Dr Who has spawned more than a couple of films, tv spin-off series and gaudy trinkets for collectors – it also created an entire separate storyline in the form of the comic magazine.
London’s Cartoon Museum is tapping into Dr Who mania, by setting up an exhibition of about 100 works that showcase the Doctor in his many incarnations and shows how the character has evolved in comic since the first ones were published in 1964.
The exhibition is basically a display of some of the more interesting pages from the various Dr Who comics, with small text descriptions explaining why that particular storyline is significant to the fans and collectors. A few larger boards give more history about the artists and magazines themselves.
All the Doctors are featured in comic form, except Paul McGann, although he is added to the cartoon of all the Doctors used to promote the exhibition.
Looking around the displays, one comic caught my eye, as Operation Protus from Doctor Who Magazine in 1995 featured a tube train carriage. Despite being produced in 1995, it still showed a character smoking on the tube – which had been banned 11 years earlier. Or, maybe the story was sent in the past, and judging by the wide, slightly luxurious seating on the tube train, in an alternative reality.
The artist went to the trouble of drawing in the Northern Line map above the seats though.
A story from 2004 called The Flood showed thin androgynous Cybermen, who looked more like Sunny from iRobot than the fearsome creatures we usually think of.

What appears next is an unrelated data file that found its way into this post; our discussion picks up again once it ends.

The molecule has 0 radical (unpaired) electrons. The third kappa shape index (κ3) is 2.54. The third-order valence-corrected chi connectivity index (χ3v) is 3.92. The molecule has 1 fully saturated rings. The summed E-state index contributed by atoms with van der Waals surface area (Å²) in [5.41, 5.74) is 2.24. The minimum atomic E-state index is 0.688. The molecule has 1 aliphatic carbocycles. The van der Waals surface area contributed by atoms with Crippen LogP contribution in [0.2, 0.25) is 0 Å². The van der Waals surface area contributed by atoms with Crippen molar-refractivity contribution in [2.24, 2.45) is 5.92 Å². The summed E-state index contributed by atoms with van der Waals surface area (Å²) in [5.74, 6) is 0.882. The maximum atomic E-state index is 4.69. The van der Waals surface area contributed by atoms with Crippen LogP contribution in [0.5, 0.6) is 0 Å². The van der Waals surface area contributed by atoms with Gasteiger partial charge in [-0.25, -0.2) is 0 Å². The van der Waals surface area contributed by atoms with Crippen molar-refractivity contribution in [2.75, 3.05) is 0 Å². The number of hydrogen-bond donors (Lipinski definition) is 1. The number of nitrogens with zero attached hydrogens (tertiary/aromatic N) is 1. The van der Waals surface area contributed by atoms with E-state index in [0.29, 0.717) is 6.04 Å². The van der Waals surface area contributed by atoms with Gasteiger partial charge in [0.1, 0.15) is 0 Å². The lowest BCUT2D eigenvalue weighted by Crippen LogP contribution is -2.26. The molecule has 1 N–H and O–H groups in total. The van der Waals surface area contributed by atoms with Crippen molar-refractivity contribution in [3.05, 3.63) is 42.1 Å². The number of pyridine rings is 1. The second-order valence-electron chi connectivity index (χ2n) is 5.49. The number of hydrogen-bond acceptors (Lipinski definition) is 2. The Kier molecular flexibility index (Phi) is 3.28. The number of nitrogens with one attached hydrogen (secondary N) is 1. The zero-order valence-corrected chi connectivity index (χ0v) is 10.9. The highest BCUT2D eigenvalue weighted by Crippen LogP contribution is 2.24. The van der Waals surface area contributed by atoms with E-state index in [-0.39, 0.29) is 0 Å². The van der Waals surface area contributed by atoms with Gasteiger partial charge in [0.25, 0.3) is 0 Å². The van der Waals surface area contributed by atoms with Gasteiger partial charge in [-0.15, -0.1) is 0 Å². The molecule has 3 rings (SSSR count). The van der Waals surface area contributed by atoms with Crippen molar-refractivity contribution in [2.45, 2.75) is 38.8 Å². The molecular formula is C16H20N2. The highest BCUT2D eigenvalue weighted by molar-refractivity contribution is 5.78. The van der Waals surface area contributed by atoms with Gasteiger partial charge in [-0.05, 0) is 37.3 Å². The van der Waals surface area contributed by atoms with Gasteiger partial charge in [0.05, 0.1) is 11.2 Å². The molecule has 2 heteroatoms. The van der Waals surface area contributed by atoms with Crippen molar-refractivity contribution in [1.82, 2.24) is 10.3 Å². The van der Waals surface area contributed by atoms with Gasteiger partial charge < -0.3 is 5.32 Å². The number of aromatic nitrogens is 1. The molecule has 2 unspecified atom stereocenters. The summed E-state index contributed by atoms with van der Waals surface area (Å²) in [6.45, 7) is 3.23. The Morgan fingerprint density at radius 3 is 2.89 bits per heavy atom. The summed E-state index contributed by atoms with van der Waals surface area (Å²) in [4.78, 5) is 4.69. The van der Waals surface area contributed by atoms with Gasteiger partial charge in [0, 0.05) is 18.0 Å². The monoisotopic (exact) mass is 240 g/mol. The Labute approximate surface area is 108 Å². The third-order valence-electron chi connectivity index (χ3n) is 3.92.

Amusingly, one story line by TV Comic in 1973, The Amateur is reused again in 1978 to save money, simply by redrawing over John Pertwee’s face with Tom Bakers. It’s not very good.
Another Doctor that caused the artists a few problems in drawing was Peter Davidson, which Dave Gibbons is reported to have described as having a face like a blancmange.
The comic story lines exist on their own and separate from the TV series, although naturally they share some of the same aliens, and the Daleks feature heavily. During the hiatus between 1989 and 2005, the comics really took a life of their own with the then Doctor played by Sylvester McCoy carrying on the adventures in comic form.
However, since the resurrection of the TV show, the comics have been more tightly controlled and their storylines have to be pre-approved by the TV show to ensure they don’t both write the same story.
Then again, sometimes, the comics influence the TV Series. The story, What I Did on my Christmas Holidays by Sally Sparrow, printed in the 2006 Dr Who Annual inspired the later iconic episode with the Weeping Angels, Blink.
As an episode, it’s one of my favourites, even if the result is that any photo I take of graveyards now instantly results in an flood of oh so funny comments about not blinking. That’s getting tedious!
The exhibition will delight any Dr Who fan, and it was slightly amusing to overhear several children being mystified about the existence of the earlier Doctors – which supports my suspicion that the BBC (and satellite TV channels) would like to pretend Dr Who didn’t exist before 2005. That was offset by overhearing adults seeing the older characters and commenting on which one was the doctor they grew up with.
The exhibition runs until 30th October and is open every day except Monday.
Entry is £5.50, but don’t pay by credit card as they very annoyingly have a £6 minimum spend. They could do more to promote the fact that £25 gets you unlimited visits for a year, and as they have several exhibitions each year, that might prove a worthwhile investment. They also have a very annoying website, but I’ll moan about that another day.
NB: photos close up of the cartoons were not permitted, hence just the wide angle photos above.